My home server is a HP Proliant Microserver Gen 8, which is modestly powerful and runs everything I need at home in a fairly compact footprint without being too noisy or power hungry.
Both the G8 and the previous revision, the G7, are moderately expandable in terms of memory & storage devices. (Not least of which is an internal USB port, which is useful plugging the SmartOS boot device into, no chance of it being knocked out!) I’ve upgraded the memory and HDDs in the time I’ve had the machine. (Here’s how I upgraded the memory on the cheap!)
The Gen 8 specifically is a little more upgradable however, as it comes with a 1155 CPU socket. Mine contained a Celeron G1610T CPU from new, which whilst quicker than the AMD one in the G7, was only two cores / two threads and not massively fast in the grand scheme of things.
Given I run a few different things on the home server, it acts as a NAS for a handful of laptops, plex server, crashplan backup server, gathers various stats from network devices & runs the unifi controller. Mostly it’s fine, but transcoding in Plex specifically burns the CPU and on the odd occasion I’ve noticed it being slower than realtime and having to wait for the server to catch up.
So what to do? As you’ve no doubt guessed from the title of the post, I upgraded the CPU in it. I did some research and found someone else who documented the upgrading process, as well as the N40L wiki listing potential upgrade candidates. I then pulled together my own table of processors, specs & price on fleabay to work out which I want.
My criteria were more than 2 cores/threads, ECC ram has to be supported and ideally not much higher TDP than the stock CPU. Plex guidelines for CPU power state that as a (very) rough guideline, you need a 2000 PassMark score per 1080p transcode. Given I would like other things running alongside Plex, allowing 2-3x that figure sounds ideal.
|CPU||Cores||Threads||TDP (W)||Passmark||Price (£)|
Stock CPU is first in the list for comparison. Bold one is the chosen upgrade.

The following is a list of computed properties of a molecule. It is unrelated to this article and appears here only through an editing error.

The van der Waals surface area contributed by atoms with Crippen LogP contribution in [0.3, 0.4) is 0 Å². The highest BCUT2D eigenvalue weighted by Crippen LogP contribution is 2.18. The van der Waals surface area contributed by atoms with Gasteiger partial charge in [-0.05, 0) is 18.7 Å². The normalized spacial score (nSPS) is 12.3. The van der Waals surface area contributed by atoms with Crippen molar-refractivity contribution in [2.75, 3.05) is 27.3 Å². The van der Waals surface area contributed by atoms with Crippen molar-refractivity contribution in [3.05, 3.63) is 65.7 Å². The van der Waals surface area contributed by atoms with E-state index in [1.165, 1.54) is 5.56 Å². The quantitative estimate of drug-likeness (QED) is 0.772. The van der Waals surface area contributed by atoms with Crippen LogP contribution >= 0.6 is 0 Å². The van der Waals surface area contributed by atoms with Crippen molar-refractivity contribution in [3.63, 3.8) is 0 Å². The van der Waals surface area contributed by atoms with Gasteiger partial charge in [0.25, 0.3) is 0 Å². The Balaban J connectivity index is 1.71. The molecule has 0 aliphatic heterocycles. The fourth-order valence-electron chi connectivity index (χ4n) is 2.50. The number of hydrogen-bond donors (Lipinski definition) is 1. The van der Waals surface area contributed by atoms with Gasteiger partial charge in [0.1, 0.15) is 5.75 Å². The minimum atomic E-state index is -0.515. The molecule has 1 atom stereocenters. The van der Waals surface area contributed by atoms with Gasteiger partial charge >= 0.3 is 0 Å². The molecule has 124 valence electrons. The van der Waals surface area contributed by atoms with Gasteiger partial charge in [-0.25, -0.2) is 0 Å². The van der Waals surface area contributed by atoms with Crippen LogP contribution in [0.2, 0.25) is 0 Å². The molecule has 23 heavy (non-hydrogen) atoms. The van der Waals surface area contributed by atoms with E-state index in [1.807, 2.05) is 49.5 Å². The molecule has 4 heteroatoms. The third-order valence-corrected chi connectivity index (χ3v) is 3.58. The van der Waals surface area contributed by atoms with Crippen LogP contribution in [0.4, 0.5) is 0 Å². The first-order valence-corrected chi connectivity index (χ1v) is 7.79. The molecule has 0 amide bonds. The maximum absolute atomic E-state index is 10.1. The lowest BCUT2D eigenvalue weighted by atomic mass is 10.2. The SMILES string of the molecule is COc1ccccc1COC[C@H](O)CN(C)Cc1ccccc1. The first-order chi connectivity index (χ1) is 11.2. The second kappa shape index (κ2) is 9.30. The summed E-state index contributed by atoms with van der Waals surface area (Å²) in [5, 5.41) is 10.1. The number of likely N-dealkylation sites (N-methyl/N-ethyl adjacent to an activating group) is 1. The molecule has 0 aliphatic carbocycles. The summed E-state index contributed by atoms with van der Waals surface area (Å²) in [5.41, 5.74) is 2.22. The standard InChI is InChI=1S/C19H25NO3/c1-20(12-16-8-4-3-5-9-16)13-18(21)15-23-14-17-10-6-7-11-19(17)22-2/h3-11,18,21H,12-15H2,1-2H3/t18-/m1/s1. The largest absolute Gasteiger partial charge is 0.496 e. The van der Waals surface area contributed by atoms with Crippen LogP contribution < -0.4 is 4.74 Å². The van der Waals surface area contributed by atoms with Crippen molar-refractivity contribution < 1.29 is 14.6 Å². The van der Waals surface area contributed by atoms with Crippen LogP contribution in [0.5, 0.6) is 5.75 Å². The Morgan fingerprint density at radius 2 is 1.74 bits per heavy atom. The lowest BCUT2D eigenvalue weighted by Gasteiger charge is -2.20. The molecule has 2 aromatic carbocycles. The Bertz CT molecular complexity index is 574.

After some deliberation, I decided to pick up the E3-1265L v2 from Ebay. It has a slightly higher TDP, but not so much that I’m worried about the temperature in the server. Most importantly it supports ECC ram & quadruples the physical cores, whilst providing a whopping eight threads for processing power. More than enough for a couple of concurrent Plex transcodes with cycles left over for other things at the same time.
I ordered it from a Hong Kong seller, and it arrived in the UK after 10 days or so as expected. It came with thermal paste, which I applied in a cross formation before refitting everything. The G8 is really easy to pull apart, HP really thought about that!
First boot with the processor went very smoothly, SmartOS recognises it quite happily.
[root@oscar ~]# sysinfo | grep -i cpu "CPU Type": "Intel(R) Xeon(R) CPU E3-1265L V2 @ 2.50GHz", "CPU Virtualization": "vmx", "CPU Physical Cores": 1, "CPU Total Cores": 8,
I’m also happy with the temperatures, even after streaming a couple of videos via plex for an hour or so, whilst backing up a laptop via crashplan, as well as the usual stuff that’s always running on the machine, everything was still well within normal ranges.
|Inlet Ambient||22.000||degrees C||ok|
|P1 DIMM 1-2||40.000||degrees C||ok|
|Chipset Zone||44.000||degrees C||ok|
|VR P1 Zone||61.000||degrees C||ok|
|iLO Zone||49.000||degrees C||ok|
|PCI 1 Zone||40.000||degrees C||ok|
|Sys Exhaust||48.000||degrees C||ok|
All in all, great success!
Updated 2018-12-30: @tomwardill notes the E3-1230L V3 doesn’t fit: “The E3-1230L V3 that you list doesn’t fit, it’s a 1150 socket, not a 1155”. The table of candidates has been altered to remove it.